First five weeks of winter quarter, 2023 (Tuesday, January 3 thru Thursday, February 2) 1.5 credits
Meeting Time and Place: Tuesdays and Thursdays 3:30 to 4:50 in the Fred Hutch Weintraub Building Room B1-072/074 (first floor, right side, past Thomas Lobby and Espresso Bar, across from Cafeteria and Library)
Shuttle Schedule from UW School of Medicine: https://transportation.uw.edu/getting-around/shuttles/uw-fred-hutch-south-lake-union#schedule-uwmc-to-slu
Barry Stoddard FHCRC Basic Sciences/UW Biochemistry) (Weeks 1 to 3
Melody Campbell FHCRC Basic Sciences/UW Biochemistry) (Week 4)
Phil Bradley FHCRC Public Health Sciences and Basic Sciences/UW Genome Sciences) (Week 5)
1. Attend sessions and participate in discussion and Q/A about readings and lectures (vast majority of weighting)
2. Participate in any 'pop quizzes' focused on assigned readings (At instructor's discretion)
3. Complete an assigned Writing Project (to be described in Week 1) and turn in by Friday, March 3
While life likely arose from an RNA-centric origin, and many of the fundamental processes comprising the flow of genetic information and expression of biomolecules are governed by nucleic acids, proteins have evolved to carry out many of the core biochemical and biophysical processes required for life, such as generation of force and motion, creation of physical structures, transmission of material and information, and catalysis of biological reactions. Over the past 10 years, the development and use of proteins as therapeutic agents has increased dramatically, an advance that can be attributed to the enormous number of protein structures and mechanisms that have been elucidated over the past 40+ years, and especially the recent development of powerful methods for protein engineering.
This course will provide a graduate-level survey of many of the fundamental properties of proteins that govern and define their folding, structures and function, and at the same time will introduce students to some of the most commonly used tools (and best practices) for modeling, analyzing and modifying protein structures and properties. The class will provide detailed discussion and examples of how protein chemistry and structure/function analyses are employed, covering various aspects of protein structure and function such as:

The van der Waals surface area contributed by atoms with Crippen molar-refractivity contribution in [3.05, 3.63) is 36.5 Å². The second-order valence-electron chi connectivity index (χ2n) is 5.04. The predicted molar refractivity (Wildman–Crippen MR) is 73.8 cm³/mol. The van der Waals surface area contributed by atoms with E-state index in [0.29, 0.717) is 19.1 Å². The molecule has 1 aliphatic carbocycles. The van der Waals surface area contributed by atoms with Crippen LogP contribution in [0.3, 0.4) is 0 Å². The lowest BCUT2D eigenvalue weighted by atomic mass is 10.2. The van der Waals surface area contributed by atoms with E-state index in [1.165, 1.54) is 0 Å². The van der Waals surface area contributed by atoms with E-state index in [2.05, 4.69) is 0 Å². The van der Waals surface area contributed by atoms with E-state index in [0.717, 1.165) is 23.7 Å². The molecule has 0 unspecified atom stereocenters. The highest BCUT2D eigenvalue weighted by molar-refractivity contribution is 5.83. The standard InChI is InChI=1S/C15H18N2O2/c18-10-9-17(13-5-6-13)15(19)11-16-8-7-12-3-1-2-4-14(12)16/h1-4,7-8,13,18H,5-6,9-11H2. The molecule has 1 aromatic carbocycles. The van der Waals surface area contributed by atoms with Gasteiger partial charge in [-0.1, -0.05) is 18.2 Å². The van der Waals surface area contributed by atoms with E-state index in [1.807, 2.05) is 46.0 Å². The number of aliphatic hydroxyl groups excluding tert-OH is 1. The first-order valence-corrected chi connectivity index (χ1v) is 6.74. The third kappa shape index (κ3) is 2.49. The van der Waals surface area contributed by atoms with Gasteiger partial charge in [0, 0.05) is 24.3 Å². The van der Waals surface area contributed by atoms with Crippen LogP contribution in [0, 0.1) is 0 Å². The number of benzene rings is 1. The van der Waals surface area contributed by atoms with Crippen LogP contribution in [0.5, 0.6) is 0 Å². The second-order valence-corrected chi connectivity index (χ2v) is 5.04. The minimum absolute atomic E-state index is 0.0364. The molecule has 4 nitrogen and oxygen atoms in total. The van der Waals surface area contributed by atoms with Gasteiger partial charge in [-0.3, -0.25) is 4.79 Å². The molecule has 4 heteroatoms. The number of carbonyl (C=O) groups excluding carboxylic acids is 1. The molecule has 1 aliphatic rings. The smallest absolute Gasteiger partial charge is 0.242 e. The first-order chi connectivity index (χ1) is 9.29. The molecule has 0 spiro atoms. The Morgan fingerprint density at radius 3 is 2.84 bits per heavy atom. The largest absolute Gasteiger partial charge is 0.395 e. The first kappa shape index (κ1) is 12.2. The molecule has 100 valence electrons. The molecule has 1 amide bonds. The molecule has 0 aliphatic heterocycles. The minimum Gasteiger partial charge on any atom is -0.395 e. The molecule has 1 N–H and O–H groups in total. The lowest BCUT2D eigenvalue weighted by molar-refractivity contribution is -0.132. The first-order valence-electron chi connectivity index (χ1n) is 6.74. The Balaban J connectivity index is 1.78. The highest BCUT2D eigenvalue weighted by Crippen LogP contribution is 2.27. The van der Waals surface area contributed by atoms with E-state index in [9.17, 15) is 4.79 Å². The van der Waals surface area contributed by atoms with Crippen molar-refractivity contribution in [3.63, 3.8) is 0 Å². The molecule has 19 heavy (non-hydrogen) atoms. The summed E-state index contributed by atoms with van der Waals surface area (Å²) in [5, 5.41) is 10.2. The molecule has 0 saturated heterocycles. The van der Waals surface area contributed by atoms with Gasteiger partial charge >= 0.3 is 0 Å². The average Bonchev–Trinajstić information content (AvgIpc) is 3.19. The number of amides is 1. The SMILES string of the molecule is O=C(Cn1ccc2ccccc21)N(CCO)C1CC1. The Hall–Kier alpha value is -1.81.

(1) Examples of analyses of protein structure-function relationships via NMR, Crystallography, CryoEM and Computational Prediction and Design
(2) Protein folds and protein shape-shifting and moonlighting
(3) Protein modeling, fold design and structure-based stabilization and optimization
(4) Functional and structural consequences of protein alternative splicing.
(5) Functional and structural consequences of protein quaternary assemblage and multimerization, cooperativity and allostery.
(6) Ancestral reconstruction analyses.
The course will assume knowledge at the level of an advanced undergraduate biochemistry course, and will be heavily skewed towards the use of structural information to understand the physical basis of protein behavior. Emphasis will be placed upon the use and visualization of protein structural models as an essential component of fully appreciating protein behavior and function. Background and understanding in the areas we will discuss at the level of Stryer, Biochemistry or Alberts, Molecular Biology of the Cell will be assumed.
Tools to check out:
Structure Databases RCSB
Structure Illustration PYMOL
Structure Similarity Searches DALI, FATCAT
Structure Stabilization PROSS
1. Burley, S.K. et al. (2022) "RCSB Protein Data Bank (RCSB.org): Delivery of experimentally-determined PDB structures alongside one million computed structure models of proteins from artificial intelligence/machine learning" Nucleic Acids Research Nov 24; gkac1077. doi: 10.1093/nar/gkac1077. Online ahead of print. PubMed 36420884 Publisher Link
2. Marciano et al. (2022) "Protein quaternary structures in solution are a mixture of multiple forms" Chem Sci 13: 11680 - 11695. PubMed 36320402 PubMed Central Link Publisher Link
1. Hu, Y. et al. (2021) "NMR-based methods for protein analysis" Anal. Chem. 93 (4): 1866 - 1879. PubMed 33439619 Publisher Link
2. Tuinstra RL et al. and Volkman BF. (2008) “Interconversion between two unrelated protein folds in the lymphotactin native state” Proc Natl Acad Sci 105 (13): 5057-62. PubMed 18364395 PubMed Central 2278211 Publisher Link